1950s Archive

Food Flashes

Originally Published January 1951

Cherries Jubilee is a beautiful name for a beautiful dessert. The better restaurants serve this wrapped in blue flame and steeply priced. $1.50 a portion or thereabout. Now, the jubilee part of the dish comes in a jar ready to open and spoon into the chafing dish. Give it the heat, add one tablespoon of warmed brandy, touch it with flame, and float the blazing spirit over the fruit. Watch the blue flames leap. The cherries are the pitted, dark sweets of the North-west in a good sauce of claret and turn. The cherries arc large. but not round and plump like fresh ones, for these have felt the touch of heat in the processing. But they arc tender, sweet fleshed. Spoon the fruit over individual portions of vanilla ice cream. Serve in heatproof dishes, or the flames may crack your best glass, Good, also, when well chilled and served over ice cream in sundae style or over a custard or a frozen pudding.

The new pack wears the Epicure trademark of S. S. Pierce and Company, Boston; it sells also at B. Altman, New York, the price 89 cents a half-pint. enough to serve three generously. Postage is extra.

There's a jelly mill operating at Randolph, Vermont, in the farm kitchen of Mr. and Mrs. Dale Siegchrst. A mighty small mill, making nine jars at a batch, but steady going the day long, turning out thirty cases a week of Tall Fine Farm jellies. There is a variety of flavors selling through sixty outlets in northern New England. But it's cinnamon-apple jelly we especially commend, a firm, tender jelly, clean-cutting. lively red in its color. clear as spring water, with a sharp bit of cinnamon supplied by old. fashioned “red hots.” Vermont apple cider, rich and russet, is its base.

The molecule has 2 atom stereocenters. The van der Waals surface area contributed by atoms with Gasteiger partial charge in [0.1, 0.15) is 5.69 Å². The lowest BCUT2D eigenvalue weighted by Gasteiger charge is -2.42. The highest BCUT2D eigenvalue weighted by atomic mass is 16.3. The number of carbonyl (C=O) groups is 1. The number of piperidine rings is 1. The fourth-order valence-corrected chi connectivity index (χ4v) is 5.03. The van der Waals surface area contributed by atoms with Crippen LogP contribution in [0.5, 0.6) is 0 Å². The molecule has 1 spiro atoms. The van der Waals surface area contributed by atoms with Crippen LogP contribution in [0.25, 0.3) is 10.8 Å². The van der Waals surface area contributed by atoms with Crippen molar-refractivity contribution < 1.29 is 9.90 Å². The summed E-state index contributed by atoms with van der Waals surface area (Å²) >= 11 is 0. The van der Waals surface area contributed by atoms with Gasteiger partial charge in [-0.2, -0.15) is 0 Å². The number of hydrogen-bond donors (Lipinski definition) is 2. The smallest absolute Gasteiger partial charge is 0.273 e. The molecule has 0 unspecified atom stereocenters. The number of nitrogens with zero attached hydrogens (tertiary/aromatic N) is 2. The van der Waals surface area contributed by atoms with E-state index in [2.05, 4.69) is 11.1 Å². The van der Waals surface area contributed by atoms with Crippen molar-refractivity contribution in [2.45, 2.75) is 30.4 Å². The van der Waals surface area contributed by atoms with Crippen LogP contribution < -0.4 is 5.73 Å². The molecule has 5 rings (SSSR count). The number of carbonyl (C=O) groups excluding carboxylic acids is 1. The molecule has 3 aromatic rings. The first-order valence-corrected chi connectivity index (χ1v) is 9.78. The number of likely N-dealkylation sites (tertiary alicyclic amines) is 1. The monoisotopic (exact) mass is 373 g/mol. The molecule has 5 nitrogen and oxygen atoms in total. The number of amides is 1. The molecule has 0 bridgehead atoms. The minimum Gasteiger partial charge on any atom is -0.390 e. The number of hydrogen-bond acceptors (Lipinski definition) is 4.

A few years back, they tasted this cinnamon-apple jelly at a neighborhood ham supper and thought it so good, they borrowed the recipe. The jelly was made and remade to get perfect balance of the cider's sweetness and the cinnamon's tang. Good on hot breads, on toast, especially right served with meats.

Cinnamon-apple sells in New York at R. H. Macy, B. Altman, Seven Park Avenue Foods at 109 Fast Thirty-fourth Street; or the 6½-ounce jar can be ordered from the farm, 50 cents postpaid.

The Siegchrists' jelly operation is strictly a home enterprise. Son David, thirteen, picks the wild berries for preserving—strawberries, raspberries, blueberries. Mother makes the jellies and jams; Dad attends to packing, shipping, getting new business. If you wont to try other flavors, there is a mail-order set of three little jars, 3½-ounces each, cinnamon-apple, cranberry with grape-fruit, and a berry jam, $1.25 postpaid.

When you write, ask for the catalogue of ten Vermont delicacies. The sampler set is included in this, cinnamon-apple jelly in a large jar. homemade cookies. butternut fudge, maple cream—all Vermont specialties which Tall Pine Farm packs for mailing along with the jellies.

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